Frozen Cookie Dough: Chocolate-White-Chocolate Chunk

I’m feeling downright Scroogey for not making a load of Christmas cookies, but my pants are already tight and I can’t handle the extra calories right now.

But, jeez, I’ve got to bake something.

Problem is, I can’t be left alone with the standard recipe yield of 24-48 cookies.  I wind up eating fistfuls of cookies. Fistfuls. 

Luckily, there is a good compromise:  Frozen cookie dough. You can bake 2 cookies at a time instead of 24.

I’m not talking about that frozen commercial crap from the Home Shopping Network.  That junk is full of margarine, oil, artificial flavors, and waxy, bad chocolate. (I know the description says “butter-based”, but check the ingredient tab on that link.  Where’s the butter?) If I’m going to eat a sugar bomb, I want my sugar mixed with real butter and spectacular chocolate.

So I freeze homemade cookie dough.

Not all doughs freeze well. Trial and error seems the only way to tell, with some doughs turning oily and others working perfectly fine. (If anyone out there has a theory that will predict freezer success, please chime in!) The important thing is to freeze the dough into individual portions before you pack them away. Otherwise, you’ll never be able to scoop small amounts of rock-hard frozen dough without thawing the entire batch.

Your girlfriend/husband/whoever will adore you when you pull hot, homemade cookies out of the oven with on a cold winter night. Cookies for no particular reason! Ye shall get kisses.

Luckily, my all-time favorite dough, Ina Garten’s Chocolate, White Chocolate Chunk, freezes beautifully.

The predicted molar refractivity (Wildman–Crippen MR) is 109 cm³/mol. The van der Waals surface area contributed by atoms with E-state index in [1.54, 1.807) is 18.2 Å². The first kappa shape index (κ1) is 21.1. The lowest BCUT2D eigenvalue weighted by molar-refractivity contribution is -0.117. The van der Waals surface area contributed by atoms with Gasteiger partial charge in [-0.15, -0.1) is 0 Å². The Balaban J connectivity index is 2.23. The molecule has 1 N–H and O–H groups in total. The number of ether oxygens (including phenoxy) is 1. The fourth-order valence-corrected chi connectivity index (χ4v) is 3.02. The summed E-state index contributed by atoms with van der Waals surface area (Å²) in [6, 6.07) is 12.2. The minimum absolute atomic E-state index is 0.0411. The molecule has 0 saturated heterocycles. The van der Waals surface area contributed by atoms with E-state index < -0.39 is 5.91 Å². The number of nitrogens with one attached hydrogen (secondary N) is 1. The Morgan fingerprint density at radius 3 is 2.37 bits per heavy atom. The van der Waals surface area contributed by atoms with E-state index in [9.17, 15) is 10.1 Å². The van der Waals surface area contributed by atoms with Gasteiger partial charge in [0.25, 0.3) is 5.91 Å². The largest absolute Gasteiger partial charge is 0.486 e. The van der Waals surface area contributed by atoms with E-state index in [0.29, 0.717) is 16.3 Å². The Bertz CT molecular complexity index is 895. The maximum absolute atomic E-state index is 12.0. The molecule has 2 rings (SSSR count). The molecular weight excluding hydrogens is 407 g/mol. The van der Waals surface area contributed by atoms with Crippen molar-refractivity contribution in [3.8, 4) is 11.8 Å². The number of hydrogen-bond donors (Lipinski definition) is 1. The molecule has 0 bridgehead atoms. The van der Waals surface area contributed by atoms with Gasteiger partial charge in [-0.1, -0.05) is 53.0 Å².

Alas, there is one tiny problem: Once the cookies cool completely after baking, the freezing does seem to affect the final “set” texture. They get a bit crispier than normal. Not bad, but not quite like the original.

Right out of the oven, they are perfectly moist, decadent, divine.

So you should eat them hot.

Oh, bummer!

Chocolate White-Chocolate Chunk Cookies – the frozen version
This recipe by Ina Garten makes an incredible cookie.  A grown-up, racy version of the standard chocolate chip. Use good cocoa and you’ll be rewarded with deep, dark flavor playing off the cocoa-butter richness of white chocolate.

adapted from Barefoot Contessa Parties!
yields 36-40 cookies

for the dough:
1/2 lb. unsalted butter, at room temp
1 cup light brown sugar, packed
1 cup white granulated sugar
2 tsp. vanilla
2 extra-large eggs
2/3 cup unsweetened cocoa (I recommend Valrhona)
2 cups all-purpose flour
1 tsp. baking soda
1 tsp. kosher salt
1.5 lbs. white chocolate, cut into chunks (I often use chips instead)

for freezing:
small ice-cream scooper (I use a 1.75-inch diameter)
freezer-duty zip-top bags
a straw, optional

To make dough:

Use a stand mixer with paddle attachment.  Cream the butter and sugars on medium-high speed until pale and fluffy, about 5 minutes. Beat in vanilla.  Beat in eggs, one at a time. Add the cocoa powder and mix well, on low speed.  (Low! Or cocoa goes everywhere.)